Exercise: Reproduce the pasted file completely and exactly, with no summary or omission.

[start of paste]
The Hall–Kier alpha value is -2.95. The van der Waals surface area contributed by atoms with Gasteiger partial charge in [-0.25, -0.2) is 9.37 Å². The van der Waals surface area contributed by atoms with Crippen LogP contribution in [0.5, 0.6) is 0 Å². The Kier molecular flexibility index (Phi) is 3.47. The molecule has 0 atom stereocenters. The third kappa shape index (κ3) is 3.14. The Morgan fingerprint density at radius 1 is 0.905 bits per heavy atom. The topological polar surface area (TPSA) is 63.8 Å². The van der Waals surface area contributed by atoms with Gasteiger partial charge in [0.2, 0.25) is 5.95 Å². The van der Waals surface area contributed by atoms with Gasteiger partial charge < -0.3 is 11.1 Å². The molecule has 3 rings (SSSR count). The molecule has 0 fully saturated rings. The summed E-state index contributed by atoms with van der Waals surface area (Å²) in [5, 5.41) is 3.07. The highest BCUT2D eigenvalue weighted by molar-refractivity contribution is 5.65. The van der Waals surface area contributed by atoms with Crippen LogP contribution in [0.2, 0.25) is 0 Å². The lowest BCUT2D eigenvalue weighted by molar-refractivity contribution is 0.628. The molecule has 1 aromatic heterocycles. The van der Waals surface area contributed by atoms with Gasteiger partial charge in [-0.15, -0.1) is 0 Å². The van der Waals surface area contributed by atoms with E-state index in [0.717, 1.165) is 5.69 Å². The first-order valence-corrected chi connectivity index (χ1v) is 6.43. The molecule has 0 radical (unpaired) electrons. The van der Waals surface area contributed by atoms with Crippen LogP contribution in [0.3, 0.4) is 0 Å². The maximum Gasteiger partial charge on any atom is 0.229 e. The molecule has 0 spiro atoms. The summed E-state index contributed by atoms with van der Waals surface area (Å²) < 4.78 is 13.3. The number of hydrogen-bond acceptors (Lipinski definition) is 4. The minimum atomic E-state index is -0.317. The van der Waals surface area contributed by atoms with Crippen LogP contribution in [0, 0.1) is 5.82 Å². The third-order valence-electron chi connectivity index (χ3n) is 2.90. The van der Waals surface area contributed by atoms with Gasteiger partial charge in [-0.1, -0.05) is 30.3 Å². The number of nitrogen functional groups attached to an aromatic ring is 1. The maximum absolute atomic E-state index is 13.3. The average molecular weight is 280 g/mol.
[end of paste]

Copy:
The Hall–Kier alpha value is -2.95. The van der Waals surface area contributed by atoms with Gasteiger partial charge in [-0.25, -0.2) is 9.37 Å². The van der Waals surface area contributed by atoms with Crippen LogP contribution in [0.5, 0.6) is 0 Å². The Kier molecular flexibility index (Phi) is 3.47. The molecule has 0 atom stereocenters. The third kappa shape index (κ3) is 3.14. The Morgan fingerprint density at radius 1 is 0.905 bits per heavy atom. The topological polar surface area (TPSA) is 63.8 Å². The van der Waals surface area contributed by atoms with Gasteiger partial charge in [0.2, 0.25) is 5.95 Å². The van der Waals surface area contributed by atoms with Gasteiger partial charge < -0.3 is 11.1 Å². The molecule has 3 rings (SSSR count). The molecule has 0 fully saturated rings. The summed E-state index contributed by atoms with van der Waals surface area (Å²) in [5, 5.41) is 3.07. The highest BCUT2D eigenvalue weighted by molar-refractivity contribution is 5.65. The van der Waals surface area contributed by atoms with Crippen LogP contribution in [0.2, 0.25) is 0 Å². The lowest BCUT2D eigenvalue weighted by molar-refractivity contribution is 0.628. The molecule has 1 aromatic heterocycles. The van der Waals surface area contributed by atoms with Gasteiger partial charge in [-0.15, -0.1) is 0 Å². The van der Waals surface area contributed by atoms with E-state index in [0.717, 1.165) is 5.69 Å². The first-order valence-corrected chi connectivity index (χ1v) is 6.43. The molecule has 0 radical (unpaired) electrons. The van der Waals surface area contributed by atoms with Crippen LogP contribution in [0.3, 0.4) is 0 Å². The maximum Gasteiger partial charge on any atom is 0.229 e. The molecule has 0 spiro atoms. The summed E-state index contributed by atoms with van der Waals surface area (Å²) < 4.78 is 13.3. The number of hydrogen-bond acceptors (Lipinski definition) is 4. The minimum atomic E-state index is -0.317. The van der Waals surface area contributed by atoms with Crippen LogP contribution in [0, 0.1) is 5.82 Å². The third-order valence-electron chi connectivity index (χ3n) is 2.90. The van der Waals surface area contributed by atoms with Gasteiger partial charge in [-0.1, -0.05) is 30.3 Å². The number of nitrogen functional groups attached to an aromatic ring is 1. The maximum absolute atomic E-state index is 13.3. The average molecular weight is 280 g/mol.